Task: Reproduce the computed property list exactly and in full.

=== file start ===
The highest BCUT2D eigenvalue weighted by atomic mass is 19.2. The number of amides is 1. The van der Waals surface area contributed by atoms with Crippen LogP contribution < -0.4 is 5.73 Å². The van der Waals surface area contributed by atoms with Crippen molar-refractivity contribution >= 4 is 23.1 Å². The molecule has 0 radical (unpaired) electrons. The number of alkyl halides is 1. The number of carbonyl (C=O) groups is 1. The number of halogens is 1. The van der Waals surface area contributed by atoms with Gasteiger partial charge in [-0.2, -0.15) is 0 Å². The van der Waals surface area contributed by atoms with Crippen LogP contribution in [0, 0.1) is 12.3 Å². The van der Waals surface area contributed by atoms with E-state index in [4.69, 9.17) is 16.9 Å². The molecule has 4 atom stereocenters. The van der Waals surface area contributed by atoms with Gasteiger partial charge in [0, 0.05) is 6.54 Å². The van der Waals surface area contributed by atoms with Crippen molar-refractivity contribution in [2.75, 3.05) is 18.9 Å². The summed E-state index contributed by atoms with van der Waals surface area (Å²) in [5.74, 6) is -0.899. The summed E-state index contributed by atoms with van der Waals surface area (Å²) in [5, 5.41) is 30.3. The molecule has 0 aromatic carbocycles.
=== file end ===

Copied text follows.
The highest BCUT2D eigenvalue weighted by atomic mass is 19.2. The number of amides is 1. The van der Waals surface area contributed by atoms with Crippen LogP contribution < -0.4 is 5.73 Å². The van der Waals surface area contributed by atoms with Crippen molar-refractivity contribution >= 4 is 23.1 Å². The molecule has 0 radical (unpaired) electrons. The number of alkyl halides is 1. The number of carbonyl (C=O) groups is 1. The number of halogens is 1. The van der Waals surface area contributed by atoms with Gasteiger partial charge in [-0.2, -0.15) is 0 Å². The van der Waals surface area contributed by atoms with Crippen LogP contribution in [0, 0.1) is 12.3 Å². The van der Waals surface area contributed by atoms with E-state index in [4.69, 9.17) is 16.9 Å². The molecule has 4 atom stereocenters. The van der Waals surface area contributed by atoms with Gasteiger partial charge in [0, 0.05) is 6.54 Å². The van der Waals surface area contributed by atoms with Crippen molar-refractivity contribution in [2.75, 3.05) is 18.9 Å². The summed E-state index contributed by atoms with van der Waals surface area (Å²) in [5.74, 6) is -0.899. The summed E-state index contributed by atoms with van der Waals surface area (Å²) in [5, 5.41) is 30.3. The molecule has 0 aromatic carbocycles.